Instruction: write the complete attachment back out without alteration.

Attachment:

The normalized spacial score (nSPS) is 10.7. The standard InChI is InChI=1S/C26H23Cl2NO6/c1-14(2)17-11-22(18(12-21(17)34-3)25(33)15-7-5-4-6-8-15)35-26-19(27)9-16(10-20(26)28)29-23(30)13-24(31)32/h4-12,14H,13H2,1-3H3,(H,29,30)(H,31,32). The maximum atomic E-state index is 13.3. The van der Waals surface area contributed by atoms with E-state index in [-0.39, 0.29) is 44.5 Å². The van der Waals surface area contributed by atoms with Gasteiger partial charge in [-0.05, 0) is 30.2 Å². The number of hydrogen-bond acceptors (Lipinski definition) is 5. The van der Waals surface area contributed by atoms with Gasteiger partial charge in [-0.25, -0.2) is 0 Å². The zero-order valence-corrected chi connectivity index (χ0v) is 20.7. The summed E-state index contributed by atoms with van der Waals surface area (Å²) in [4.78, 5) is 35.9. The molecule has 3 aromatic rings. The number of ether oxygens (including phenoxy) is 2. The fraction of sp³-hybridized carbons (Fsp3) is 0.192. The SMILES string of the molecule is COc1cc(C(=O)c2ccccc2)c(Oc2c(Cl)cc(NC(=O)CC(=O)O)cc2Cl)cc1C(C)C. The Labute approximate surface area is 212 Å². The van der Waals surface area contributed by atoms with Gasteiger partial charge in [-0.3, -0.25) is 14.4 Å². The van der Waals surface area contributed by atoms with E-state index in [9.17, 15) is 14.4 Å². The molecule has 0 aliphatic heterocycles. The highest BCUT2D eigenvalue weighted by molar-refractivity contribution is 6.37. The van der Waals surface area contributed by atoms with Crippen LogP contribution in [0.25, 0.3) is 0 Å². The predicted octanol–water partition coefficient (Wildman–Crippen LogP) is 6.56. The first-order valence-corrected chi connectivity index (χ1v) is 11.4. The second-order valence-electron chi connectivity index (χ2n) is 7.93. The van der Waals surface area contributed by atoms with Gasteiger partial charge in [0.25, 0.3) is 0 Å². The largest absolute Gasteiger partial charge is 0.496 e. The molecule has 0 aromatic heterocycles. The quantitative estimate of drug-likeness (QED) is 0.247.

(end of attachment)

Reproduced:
The normalized spacial score (nSPS) is 10.7. The standard InChI is InChI=1S/C26H23Cl2NO6/c1-14(2)17-11-22(18(12-21(17)34-3)25(33)15-7-5-4-6-8-15)35-26-19(27)9-16(10-20(26)28)29-23(30)13-24(31)32/h4-12,14H,13H2,1-3H3,(H,29,30)(H,31,32). The maximum atomic E-state index is 13.3. The van der Waals surface area contributed by atoms with E-state index in [-0.39, 0.29) is 44.5 Å². The van der Waals surface area contributed by atoms with Gasteiger partial charge in [-0.05, 0) is 30.2 Å². The number of hydrogen-bond acceptors (Lipinski definition) is 5. The van der Waals surface area contributed by atoms with Gasteiger partial charge in [-0.25, -0.2) is 0 Å². The zero-order valence-corrected chi connectivity index (χ0v) is 20.7. The summed E-state index contributed by atoms with van der Waals surface area (Å²) in [4.78, 5) is 35.9. The molecule has 3 aromatic rings. The number of ether oxygens (including phenoxy) is 2. The fraction of sp³-hybridized carbons (Fsp3) is 0.192. The SMILES string of the molecule is COc1cc(C(=O)c2ccccc2)c(Oc2c(Cl)cc(NC(=O)CC(=O)O)cc2Cl)cc1C(C)C. The Labute approximate surface area is 212 Å². The van der Waals surface area contributed by atoms with Gasteiger partial charge in [-0.3, -0.25) is 14.4 Å². The van der Waals surface area contributed by atoms with E-state index in [9.17, 15) is 14.4 Å². The molecule has 0 aliphatic heterocycles. The highest BCUT2D eigenvalue weighted by molar-refractivity contribution is 6.37. The van der Waals surface area contributed by atoms with Crippen LogP contribution in [0.25, 0.3) is 0 Å². The predicted octanol–water partition coefficient (Wildman–Crippen LogP) is 6.56. The first-order valence-corrected chi connectivity index (χ1v) is 11.4. The second-order valence-electron chi connectivity index (χ2n) is 7.93. The van der Waals surface area contributed by atoms with Gasteiger partial charge in [0.25, 0.3) is 0 Å². The largest absolute Gasteiger partial charge is 0.496 e. The molecule has 0 aromatic heterocycles. The quantitative estimate of drug-likeness (QED) is 0.247.